Rob: First, could you just give us a little background about Backyard Brains?
Tim: Yeah, certainly. My good friend and lab-mate Gregory Gage and I did a lot of high school outreach in the Michigan area when we were doing our graduate work at the University of Michigan, but we’d always give these kinds of lectures about what we did as scientists, but we never were actually able to show what neural signals actually look like. So we built some prototypes to show the electrical activity of cockroaches because they are kind of easy to demonstrate. And the excitement from the community on our first few prototypes was such that we decided after we finished our doctorates to start a small educational science company called Backyard Brains.
So that was three years ago. And we are most famous and our flagship invention is the SpikerBox which is a simple bio amplifier that allows people to amplify and record electrical signals generated by neurons typically insects, but it can be used on basically any animal. Since then, we have released a number of other products – one allows you to record the muscle activities of humans, and that’s increasingly becoming our most popular product for obvious reasons, you don’t have to mess around with insects. But our edgiest product is called the RoboRoach which is a small backpack we’ve designed that allows you to stimulate the antenna nerves of cockroaches, and for a couple of minutes you can control the cockroach’s movements. We’ve had prototypes that we sold about the past year and a half, but it has been kind of a simple analog electronic device but we are releasing a new version soon, that is much more powerful.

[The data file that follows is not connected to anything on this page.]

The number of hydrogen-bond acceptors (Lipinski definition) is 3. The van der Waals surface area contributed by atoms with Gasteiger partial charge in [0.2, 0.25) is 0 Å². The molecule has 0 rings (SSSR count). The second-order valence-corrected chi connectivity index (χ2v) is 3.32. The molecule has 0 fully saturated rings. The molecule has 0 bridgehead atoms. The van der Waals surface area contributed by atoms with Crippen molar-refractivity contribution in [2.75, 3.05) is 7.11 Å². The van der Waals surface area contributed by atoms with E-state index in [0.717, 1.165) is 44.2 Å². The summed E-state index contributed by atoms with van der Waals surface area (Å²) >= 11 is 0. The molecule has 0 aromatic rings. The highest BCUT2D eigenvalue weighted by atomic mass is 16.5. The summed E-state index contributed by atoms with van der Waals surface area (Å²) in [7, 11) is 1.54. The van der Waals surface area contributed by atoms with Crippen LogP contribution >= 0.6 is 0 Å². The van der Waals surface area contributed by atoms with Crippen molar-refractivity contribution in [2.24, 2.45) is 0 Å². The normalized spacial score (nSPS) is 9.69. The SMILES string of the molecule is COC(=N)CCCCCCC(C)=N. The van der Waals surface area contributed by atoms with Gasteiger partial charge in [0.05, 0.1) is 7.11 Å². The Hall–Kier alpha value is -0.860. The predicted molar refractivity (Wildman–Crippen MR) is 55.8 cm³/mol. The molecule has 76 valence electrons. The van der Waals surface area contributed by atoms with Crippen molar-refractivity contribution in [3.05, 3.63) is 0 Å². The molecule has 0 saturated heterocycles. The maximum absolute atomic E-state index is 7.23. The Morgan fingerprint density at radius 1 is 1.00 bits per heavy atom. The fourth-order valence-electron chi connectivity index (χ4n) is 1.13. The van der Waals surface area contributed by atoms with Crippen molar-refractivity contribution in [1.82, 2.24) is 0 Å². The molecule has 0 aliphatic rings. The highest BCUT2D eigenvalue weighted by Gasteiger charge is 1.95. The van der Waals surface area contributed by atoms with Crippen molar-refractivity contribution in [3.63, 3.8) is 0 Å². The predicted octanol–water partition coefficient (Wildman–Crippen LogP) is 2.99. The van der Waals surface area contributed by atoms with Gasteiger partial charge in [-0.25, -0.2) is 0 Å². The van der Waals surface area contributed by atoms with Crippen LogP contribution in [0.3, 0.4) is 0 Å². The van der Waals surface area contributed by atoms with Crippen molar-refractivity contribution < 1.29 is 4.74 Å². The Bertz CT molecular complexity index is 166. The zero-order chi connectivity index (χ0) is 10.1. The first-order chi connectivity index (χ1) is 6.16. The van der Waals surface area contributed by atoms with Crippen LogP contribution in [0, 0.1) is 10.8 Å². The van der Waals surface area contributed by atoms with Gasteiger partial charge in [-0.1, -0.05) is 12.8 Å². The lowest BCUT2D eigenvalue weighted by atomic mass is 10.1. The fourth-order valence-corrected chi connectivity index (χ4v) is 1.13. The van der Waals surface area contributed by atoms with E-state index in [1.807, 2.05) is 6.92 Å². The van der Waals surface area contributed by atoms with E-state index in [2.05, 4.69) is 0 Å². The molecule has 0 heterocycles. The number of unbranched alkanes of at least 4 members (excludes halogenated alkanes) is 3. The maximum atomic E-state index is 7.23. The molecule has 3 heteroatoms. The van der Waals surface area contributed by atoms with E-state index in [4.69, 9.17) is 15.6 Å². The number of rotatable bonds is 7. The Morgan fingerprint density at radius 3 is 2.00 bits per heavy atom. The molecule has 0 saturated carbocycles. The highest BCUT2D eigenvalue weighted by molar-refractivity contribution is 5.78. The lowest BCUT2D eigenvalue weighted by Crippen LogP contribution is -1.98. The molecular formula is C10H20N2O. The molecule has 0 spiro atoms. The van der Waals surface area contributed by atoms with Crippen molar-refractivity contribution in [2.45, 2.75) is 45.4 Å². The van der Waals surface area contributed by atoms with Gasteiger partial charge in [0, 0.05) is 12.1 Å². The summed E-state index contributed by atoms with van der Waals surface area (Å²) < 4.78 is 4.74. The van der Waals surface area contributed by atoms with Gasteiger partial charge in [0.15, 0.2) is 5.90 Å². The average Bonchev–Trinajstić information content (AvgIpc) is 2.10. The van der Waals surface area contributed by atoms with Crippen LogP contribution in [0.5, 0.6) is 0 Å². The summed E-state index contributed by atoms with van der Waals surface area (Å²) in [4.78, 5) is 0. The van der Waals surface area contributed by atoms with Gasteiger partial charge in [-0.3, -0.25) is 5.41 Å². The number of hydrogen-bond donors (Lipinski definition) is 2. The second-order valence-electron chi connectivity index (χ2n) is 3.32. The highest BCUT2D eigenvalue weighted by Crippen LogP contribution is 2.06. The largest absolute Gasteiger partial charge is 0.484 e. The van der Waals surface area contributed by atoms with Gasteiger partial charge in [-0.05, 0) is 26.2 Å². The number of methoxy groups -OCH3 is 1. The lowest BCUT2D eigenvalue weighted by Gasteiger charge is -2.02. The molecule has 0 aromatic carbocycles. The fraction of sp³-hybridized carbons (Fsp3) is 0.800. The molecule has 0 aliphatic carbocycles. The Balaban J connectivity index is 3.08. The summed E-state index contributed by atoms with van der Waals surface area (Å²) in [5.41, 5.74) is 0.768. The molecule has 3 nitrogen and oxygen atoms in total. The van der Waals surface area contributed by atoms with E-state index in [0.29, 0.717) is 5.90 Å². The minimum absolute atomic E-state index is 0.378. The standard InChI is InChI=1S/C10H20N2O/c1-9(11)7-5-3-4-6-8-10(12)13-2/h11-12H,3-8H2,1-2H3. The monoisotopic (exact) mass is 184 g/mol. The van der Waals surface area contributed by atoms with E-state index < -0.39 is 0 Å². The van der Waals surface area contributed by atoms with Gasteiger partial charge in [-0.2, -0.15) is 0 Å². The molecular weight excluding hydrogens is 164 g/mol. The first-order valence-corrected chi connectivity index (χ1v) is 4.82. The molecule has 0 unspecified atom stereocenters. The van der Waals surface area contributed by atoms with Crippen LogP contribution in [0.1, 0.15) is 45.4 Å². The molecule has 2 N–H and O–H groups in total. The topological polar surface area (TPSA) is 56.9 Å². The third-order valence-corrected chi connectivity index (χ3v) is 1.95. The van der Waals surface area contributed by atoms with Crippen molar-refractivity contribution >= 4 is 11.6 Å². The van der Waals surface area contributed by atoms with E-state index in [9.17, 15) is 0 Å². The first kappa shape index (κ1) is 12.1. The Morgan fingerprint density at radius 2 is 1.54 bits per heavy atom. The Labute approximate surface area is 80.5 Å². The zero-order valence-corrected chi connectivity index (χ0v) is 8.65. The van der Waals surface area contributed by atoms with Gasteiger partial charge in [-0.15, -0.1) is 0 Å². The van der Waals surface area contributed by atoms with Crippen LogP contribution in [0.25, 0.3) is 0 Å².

Rob: How do you remotely control the roaches? How does that hook to the antennas?